Angola aims to reclaim its former glory as part of efforts to diversify an economy that has become highly dependent on oil exports.
Coffee grown in Angola’s lush, green highlands once provided half of its foreign exchange earnings – until the nation fell into a decades-long civil war after winning independence from Portugal in 1975.
Within a decade, production had collapsed and oil had stolen the show.
When conflict ended in 2002, the nation’s oil reserves gave the economy a kickstart, igniting breakneck growth that continued for more than a decade thanks to high market prices. Fuel came to represent over 97% of total exports.
“Angola’s growth in GDP was remarkable,” said Paul Akiwumi, director of UNCTAD’s division for Africa and least developed countries, “although it was too dependent on one commodity and has proven to be unsustainable in the long term.”
Growth hit the brakes in 2014 when oil prices crashed and the economy spiralled into recession. Hope for recovery has been dashed by the havoc wreaked by the COVID-19 pandemic – global demand for oil hit a 25-year low in April
Turning the bean into a valuable export crop for Angolan farmers,” Mr. Akiwumi said, “requires building the nation’s productive capacities,” a term that describes a country’s ability to turn its resources into marketable goods and services.
In this case, it means the ability not only to cultivate and harvest coffee, but also to add value by roasting, packaging and marketing Angolan-grown Robusta and Arabica varieties.
To help, UNCTAD is working with farmers, the government and other players in the country’s coffee sector to assess how producers and exporters could better position themselves within the global value chain.
Last November, UNCTAD held, as part of the national green export review process, a workshop in Uíge province to train more than 200 farmers and local public officials to map value chains, assess the opportunities and challenges for green sectors like coffee and draft an action plan.
Challenges identified included a lack of access to finance and information, poor roads and unproductive plants and farming methods – most trees are over 40 years old and yields are less than half of what they used to be.
“What’s required,” Mr. Akiwumi said, “is a comprehensive and coherent strategy to develop productive capacities in a holistic manner.”
He said this entails providing capacity-building, supporting the private sector – especially small and medium-sized entrepreneurs – facilitating trade and investment and improving transport infrastructure.
The EU-UNCTAD joint programme for Angola: Train for Trade II is mobilizing all its components to work on the challenges identified.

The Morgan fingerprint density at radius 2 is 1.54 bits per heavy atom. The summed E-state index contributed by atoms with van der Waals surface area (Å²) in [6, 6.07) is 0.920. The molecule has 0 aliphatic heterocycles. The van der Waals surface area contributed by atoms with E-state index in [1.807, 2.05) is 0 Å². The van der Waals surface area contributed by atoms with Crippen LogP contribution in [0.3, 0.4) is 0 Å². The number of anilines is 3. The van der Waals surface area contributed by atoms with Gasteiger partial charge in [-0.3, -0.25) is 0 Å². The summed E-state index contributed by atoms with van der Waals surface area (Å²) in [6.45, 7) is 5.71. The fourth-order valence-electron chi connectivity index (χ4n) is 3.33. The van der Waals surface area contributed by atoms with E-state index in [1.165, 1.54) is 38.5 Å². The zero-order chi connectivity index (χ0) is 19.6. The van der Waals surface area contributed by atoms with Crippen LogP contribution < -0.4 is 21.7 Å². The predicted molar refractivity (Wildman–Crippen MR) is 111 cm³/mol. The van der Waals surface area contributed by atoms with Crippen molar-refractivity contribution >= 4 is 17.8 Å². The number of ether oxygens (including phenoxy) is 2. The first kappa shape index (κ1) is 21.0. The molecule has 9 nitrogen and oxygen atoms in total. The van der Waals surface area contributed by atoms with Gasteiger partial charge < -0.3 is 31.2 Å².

The programme’s transport and logistics component is tackling the infrastructure challenges, for example, while the trade facilitation component works on streamlining export procedures.
Local business acumen is being strengthened through an entrepreneurship component while the one on investment addresses bottlenecks in the investment climate.
In addition to coffee, UNCTAD’s national green export review of Angola is working with the government, businesses and farmers to develop the export potential of the country’s tropical fruits, honey and timber sectors.
Profits from oil exports helped transform Luanda into one of the world’s most expensive cities, yet nearly half of Angolans still live in poverty, and only about 40% of the nation’s 31 million people have access to electricity.
Coffee was identified in June 2018 as an export product that could offer more sustainable and inclusive growth during the first phase of UNCTAD’s national green export review of Angola, carried out as part of a programme financed by the European Union.
Global consumers drink about 3 billion cups of coffee each day, according to the International Coffee Organization (ICO).
“Such demand represents an immense opportunity for Angola given its suitable ecological conditions and the high quality of its beans,” said Pamela Coke-Hamilton, director of UNCTAD’s international trade division.
“But first the country must rehabilitate the sector,” she added, noting that less than 50,000 hectares were devoted to coffee in during the 2016-17 growing season, down from 500,000 in the 1970s.
Consultations with local stakeholders have revealed an urgent need to address financial, technological and infrastructure constraints, Ms. Coke-Hamilton said.
Increased attention to the sector would be a blessing for rural communities far from the capital, said Isabel Menezes, a producer from Uíge province, the nation’s historical coffee centre.
“It’s important to support the coffee sector in Angola,” she said, “because this will create jobs and provide income for thousands of families.” Almost all the 25,000 or so coffee producers in Angola work on small, family-run farms.
But for coffee to be the development tool UNCTAD and the Angolan government hope for, attention must be given to adding value to the bean, not just increasing production, said João Ferreira, president of the country’s association of coffee, cocoa and palm producers.
“We shouldn’t produce more coffee just for the sake of it,” he said. “It’s important to have in mind how much value we could get.”
Unfortunately, coffee prices fluctuate as much as oil, and producers on average have seen their share of what consumers pay dwindle to just 1 cent (USD) per cup, according to ICO.